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Our inability to honor Jesus' prayer for unity in John 17 has long been a witness to our lack of sanctification. It may surprise you that Classis can be a particularly good level to attempt to bridge denominational fissures. 

Recently my classis celebrated a joint meeting of CRC Classis Central CA and RCA Classis Central CA with a joint educational day and reports from chief executives of the denominations and seminaries. It was a fantastic event. 

The CRC's article on the event featured a photo the two executive directors which tends to focus on the denominational level rather than the classical level. In all fairness it's not easy to take a picture of a classis. Both Rev. Devries and Rev. Boot spoke about how this project is helping both denominations move closer together, and this I celebrate, but I think it's also important to see how in many ways classis is a better initial level in which to pursue practical collaboration and unity.

The idea of the joint classis meeting came up rather spontaneously from the stated clerk of the RCA classis who is on our Kingdom Enterprise Zone team. He simply asked "could we have a joint meeting of classis?" We knew there would be come complications and expenses but we figured it was an idea worth exploring. We established a joint committee. They sent invitations to the various special guests all of which accepted. Even though much of the program benefited from these visitors and their presentations a lot of the real work was helping the CRC and the RCA leaders to get to know each other and to create a space where we can work together. 

The Kingdom Enterprize Zone project  began in four regions: Wyoming Michigan, Florida, Tucson-Phoenix Arizona, and San Francisco-Sacramento California. Classis is the ideal level to engage in programs like these. If we didn't have a classis we would have had to invent it to do this work. A classis is the right size to bring missional impact to a city or a region. Classes already know how to help individual churches collaborate. Classes already know how to run leadership training programs. Classes already know how leverage broader communal assets to help local churches plant new churches. Classes have all the skill sets required.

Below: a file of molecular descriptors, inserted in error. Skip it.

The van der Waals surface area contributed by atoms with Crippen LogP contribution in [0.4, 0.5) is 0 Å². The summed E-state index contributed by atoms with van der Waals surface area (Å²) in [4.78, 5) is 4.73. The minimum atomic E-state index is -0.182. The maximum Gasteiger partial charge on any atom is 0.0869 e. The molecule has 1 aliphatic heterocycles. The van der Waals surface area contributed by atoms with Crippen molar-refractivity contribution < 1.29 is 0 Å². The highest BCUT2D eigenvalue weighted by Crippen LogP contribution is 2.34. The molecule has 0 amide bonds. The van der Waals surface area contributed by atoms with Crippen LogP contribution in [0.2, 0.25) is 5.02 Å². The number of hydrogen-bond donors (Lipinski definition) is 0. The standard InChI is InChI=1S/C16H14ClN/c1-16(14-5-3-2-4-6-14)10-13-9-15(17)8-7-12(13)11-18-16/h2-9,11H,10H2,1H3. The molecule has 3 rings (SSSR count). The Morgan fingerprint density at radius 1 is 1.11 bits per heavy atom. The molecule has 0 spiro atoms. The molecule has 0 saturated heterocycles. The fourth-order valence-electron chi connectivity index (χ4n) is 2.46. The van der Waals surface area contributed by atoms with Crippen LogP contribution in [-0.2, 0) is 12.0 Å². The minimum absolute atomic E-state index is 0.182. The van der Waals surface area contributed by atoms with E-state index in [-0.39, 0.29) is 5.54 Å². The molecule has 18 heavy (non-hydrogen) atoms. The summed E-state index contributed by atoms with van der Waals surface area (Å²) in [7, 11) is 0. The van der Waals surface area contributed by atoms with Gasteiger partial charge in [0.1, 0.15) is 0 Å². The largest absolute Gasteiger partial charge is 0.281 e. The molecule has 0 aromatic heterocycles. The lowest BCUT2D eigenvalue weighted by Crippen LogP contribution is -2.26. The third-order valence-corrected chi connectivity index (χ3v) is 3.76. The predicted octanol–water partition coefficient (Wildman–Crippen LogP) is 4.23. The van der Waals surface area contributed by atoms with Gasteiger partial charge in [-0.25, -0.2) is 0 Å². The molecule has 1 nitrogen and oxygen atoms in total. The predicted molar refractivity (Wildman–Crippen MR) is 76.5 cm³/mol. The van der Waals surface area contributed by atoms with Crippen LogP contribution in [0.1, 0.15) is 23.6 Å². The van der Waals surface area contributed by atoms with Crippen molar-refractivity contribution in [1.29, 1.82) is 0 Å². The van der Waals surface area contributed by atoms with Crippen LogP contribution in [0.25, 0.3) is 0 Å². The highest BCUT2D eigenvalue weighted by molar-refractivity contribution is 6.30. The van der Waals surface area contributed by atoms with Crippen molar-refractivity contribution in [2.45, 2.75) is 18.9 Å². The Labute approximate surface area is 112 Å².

Part of the genius of the Kingdom Enterprize Zone program was to not focus on structural mergers but rather missional collaboration. We knew that if we started the conversation with the RCA at this level the conversation could very quickly fall into the "problem trap". We knew that being together is better than being alone. We knew that both groups had strengths and opportunities where the other had areas of challenge and need and that perhaps working together could yield greater kingdom impact. 

As is the case in any new venture trying something new will reveal unforseen challenges. Both denominations have their own challenges to face. Working together at the classical level, however, can help keep our view of the challenges at a workable size. The groups are small enough that people are knowable. The distances are short enough that a car trip can get us there. The finances aren't so huge that partners can't be found. It's a good place to begin. 

Is there an RCA classis near you that you can approach and begin to talk about relating with? Part of the fun of this project has been seeing relationships begin spontaneously in areas where there are no Kingdom Enterprize Zones. All you need to begin is a bit of willingness and a desire to see some of these historical divisions healed. 


I think it is fantastic that there was such collaboration between the denominations at the level of classis. I think regional work across denominations can make big differences. Thanks for writing this up, Paul.